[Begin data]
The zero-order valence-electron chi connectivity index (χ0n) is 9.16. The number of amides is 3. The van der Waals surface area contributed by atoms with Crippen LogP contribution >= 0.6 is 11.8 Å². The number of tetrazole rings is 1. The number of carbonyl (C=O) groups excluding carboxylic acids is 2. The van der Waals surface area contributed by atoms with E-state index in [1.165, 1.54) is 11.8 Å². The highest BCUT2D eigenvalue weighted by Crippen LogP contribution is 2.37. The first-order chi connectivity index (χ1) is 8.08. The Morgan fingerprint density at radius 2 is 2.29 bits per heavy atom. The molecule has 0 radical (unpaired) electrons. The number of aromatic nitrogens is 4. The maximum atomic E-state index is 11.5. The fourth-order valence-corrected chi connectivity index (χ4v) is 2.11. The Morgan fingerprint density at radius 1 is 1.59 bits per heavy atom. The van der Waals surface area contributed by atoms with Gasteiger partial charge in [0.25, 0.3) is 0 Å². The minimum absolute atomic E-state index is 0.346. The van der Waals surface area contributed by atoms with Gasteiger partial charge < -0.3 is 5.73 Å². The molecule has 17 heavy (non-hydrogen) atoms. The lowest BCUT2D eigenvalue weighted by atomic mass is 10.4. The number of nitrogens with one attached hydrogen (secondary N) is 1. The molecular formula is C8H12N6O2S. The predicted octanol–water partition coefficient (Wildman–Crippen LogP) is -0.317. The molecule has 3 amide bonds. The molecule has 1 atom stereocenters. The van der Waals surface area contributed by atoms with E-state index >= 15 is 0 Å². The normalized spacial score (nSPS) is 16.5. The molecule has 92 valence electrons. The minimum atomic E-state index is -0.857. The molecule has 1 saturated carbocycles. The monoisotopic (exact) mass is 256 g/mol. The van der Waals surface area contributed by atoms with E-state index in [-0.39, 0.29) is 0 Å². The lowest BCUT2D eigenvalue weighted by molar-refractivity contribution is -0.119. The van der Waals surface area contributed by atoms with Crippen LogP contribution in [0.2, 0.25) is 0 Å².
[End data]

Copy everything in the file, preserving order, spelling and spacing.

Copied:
The zero-order valence-electron chi connectivity index (χ0n) is 9.16. The number of amides is 3. The van der Waals surface area contributed by atoms with Crippen LogP contribution >= 0.6 is 11.8 Å². The number of tetrazole rings is 1. The number of carbonyl (C=O) groups excluding carboxylic acids is 2. The van der Waals surface area contributed by atoms with E-state index in [1.165, 1.54) is 11.8 Å². The highest BCUT2D eigenvalue weighted by Crippen LogP contribution is 2.37. The first-order chi connectivity index (χ1) is 8.08. The Morgan fingerprint density at radius 2 is 2.29 bits per heavy atom. The molecule has 0 radical (unpaired) electrons. The number of aromatic nitrogens is 4. The maximum atomic E-state index is 11.5. The fourth-order valence-corrected chi connectivity index (χ4v) is 2.11. The Morgan fingerprint density at radius 1 is 1.59 bits per heavy atom. The van der Waals surface area contributed by atoms with Gasteiger partial charge in [0.25, 0.3) is 0 Å². The minimum absolute atomic E-state index is 0.346. The van der Waals surface area contributed by atoms with Gasteiger partial charge < -0.3 is 5.73 Å². The molecule has 17 heavy (non-hydrogen) atoms. The lowest BCUT2D eigenvalue weighted by atomic mass is 10.4. The number of nitrogens with one attached hydrogen (secondary N) is 1. The molecular formula is C8H12N6O2S. The predicted octanol–water partition coefficient (Wildman–Crippen LogP) is -0.317. The molecule has 3 amide bonds. The molecule has 1 atom stereocenters. The van der Waals surface area contributed by atoms with E-state index >= 15 is 0 Å². The normalized spacial score (nSPS) is 16.5. The molecule has 92 valence electrons. The minimum atomic E-state index is -0.857. The molecule has 1 saturated carbocycles. The monoisotopic (exact) mass is 256 g/mol. The van der Waals surface area contributed by atoms with E-state index in [-0.39, 0.29) is 0 Å². The lowest BCUT2D eigenvalue weighted by molar-refractivity contribution is -0.119. The van der Waals surface area contributed by atoms with Crippen LogP contribution in [0.2, 0.25) is 0 Å².